2. To calm, to satisfy.
3. To bring peace, quiet, or calm to; to soothe.
4. To satisfy or to relieve: "They tried to appease the man's thirst."
5. To pacify or to attempt to pacify (an enemy) by granting concessions, often at the expense of principles.
6. Etymology: from Old French apeserm "to pacify", from the phrase a paisier, "bring to peace"; from a-, "to" + pais, from Latin pacem, pax, "peace".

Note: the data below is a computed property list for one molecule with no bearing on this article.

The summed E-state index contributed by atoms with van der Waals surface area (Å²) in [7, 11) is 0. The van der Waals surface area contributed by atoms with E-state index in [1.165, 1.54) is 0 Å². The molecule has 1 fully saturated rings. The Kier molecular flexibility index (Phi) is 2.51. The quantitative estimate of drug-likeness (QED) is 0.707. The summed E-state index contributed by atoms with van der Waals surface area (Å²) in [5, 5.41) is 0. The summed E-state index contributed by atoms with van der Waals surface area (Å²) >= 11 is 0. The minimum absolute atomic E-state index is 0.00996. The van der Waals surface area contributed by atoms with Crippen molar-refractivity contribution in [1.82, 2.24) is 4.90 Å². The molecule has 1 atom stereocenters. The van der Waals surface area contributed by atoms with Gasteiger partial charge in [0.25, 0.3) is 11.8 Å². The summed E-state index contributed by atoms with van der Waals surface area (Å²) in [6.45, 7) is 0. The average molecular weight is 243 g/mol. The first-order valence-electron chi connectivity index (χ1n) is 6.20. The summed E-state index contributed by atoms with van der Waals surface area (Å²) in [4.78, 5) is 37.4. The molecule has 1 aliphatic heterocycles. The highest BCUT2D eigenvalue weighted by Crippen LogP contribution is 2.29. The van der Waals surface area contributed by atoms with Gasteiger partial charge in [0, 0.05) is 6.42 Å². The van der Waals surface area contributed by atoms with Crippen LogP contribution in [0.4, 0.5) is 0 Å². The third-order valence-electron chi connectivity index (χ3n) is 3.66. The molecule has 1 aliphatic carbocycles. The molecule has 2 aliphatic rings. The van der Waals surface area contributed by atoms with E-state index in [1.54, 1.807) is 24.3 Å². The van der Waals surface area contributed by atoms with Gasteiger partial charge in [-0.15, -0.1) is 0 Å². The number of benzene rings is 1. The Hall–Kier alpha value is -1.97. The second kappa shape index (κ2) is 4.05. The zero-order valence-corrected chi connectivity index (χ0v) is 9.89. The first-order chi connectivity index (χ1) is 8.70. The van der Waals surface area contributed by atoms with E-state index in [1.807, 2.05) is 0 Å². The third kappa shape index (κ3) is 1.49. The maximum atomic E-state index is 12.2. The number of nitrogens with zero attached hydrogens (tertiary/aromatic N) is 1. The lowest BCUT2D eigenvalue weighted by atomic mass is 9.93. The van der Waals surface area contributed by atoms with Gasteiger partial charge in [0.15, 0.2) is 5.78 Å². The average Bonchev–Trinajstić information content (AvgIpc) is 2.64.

"Appeasement" was first recorded in 1919 in the international political sense; and it was not pejorative until the failure of Arthur Neville Chamberlain's policy toward Germany in 1939. "Methods of appeasement" was British Prime Minister Chamberlain's description of his policy.
We can speak of hunger being appeased by food. Appeasing usually involves giving something; whereas, pacifying tends to refer to anything from stroking a baby to using armed forces to stop an uprising.